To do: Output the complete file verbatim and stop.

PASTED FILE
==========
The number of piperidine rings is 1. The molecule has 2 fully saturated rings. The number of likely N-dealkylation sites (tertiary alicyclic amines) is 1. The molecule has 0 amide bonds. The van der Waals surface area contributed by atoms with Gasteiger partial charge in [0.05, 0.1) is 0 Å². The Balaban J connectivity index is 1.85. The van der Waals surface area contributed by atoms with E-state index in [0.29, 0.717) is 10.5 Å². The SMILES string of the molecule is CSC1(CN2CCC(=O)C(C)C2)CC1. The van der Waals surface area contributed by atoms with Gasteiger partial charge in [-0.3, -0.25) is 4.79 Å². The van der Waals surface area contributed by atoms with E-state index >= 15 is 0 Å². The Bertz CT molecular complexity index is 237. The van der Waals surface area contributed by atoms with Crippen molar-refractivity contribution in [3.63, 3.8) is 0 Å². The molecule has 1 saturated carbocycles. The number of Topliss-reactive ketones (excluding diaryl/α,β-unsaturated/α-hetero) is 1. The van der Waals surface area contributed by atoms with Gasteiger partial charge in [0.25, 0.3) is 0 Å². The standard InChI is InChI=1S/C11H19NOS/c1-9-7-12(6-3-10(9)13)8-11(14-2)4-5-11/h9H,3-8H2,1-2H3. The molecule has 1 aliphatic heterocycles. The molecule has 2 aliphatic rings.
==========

The number of piperidine rings is 1. The molecule has 2 fully saturated rings. The number of likely N-dealkylation sites (tertiary alicyclic amines) is 1. The molecule has 0 amide bonds. The van der Waals surface area contributed by atoms with Gasteiger partial charge in [0.05, 0.1) is 0 Å². The Balaban J connectivity index is 1.85. The van der Waals surface area contributed by atoms with E-state index in [0.29, 0.717) is 10.5 Å². The SMILES string of the molecule is CSC1(CN2CCC(=O)C(C)C2)CC1. The van der Waals surface area contributed by atoms with Gasteiger partial charge in [-0.3, -0.25) is 4.79 Å². The van der Waals surface area contributed by atoms with E-state index >= 15 is 0 Å². The Bertz CT molecular complexity index is 237. The van der Waals surface area contributed by atoms with Crippen molar-refractivity contribution in [3.63, 3.8) is 0 Å². The molecule has 1 saturated carbocycles. The number of Topliss-reactive ketones (excluding diaryl/α,β-unsaturated/α-hetero) is 1. The van der Waals surface area contributed by atoms with Gasteiger partial charge in [0.25, 0.3) is 0 Å². The standard InChI is InChI=1S/C11H19NOS/c1-9-7-12(6-3-10(9)13)8-11(14-2)4-5-11/h9H,3-8H2,1-2H3. The molecule has 1 aliphatic heterocycles. The molecule has 2 aliphatic rings.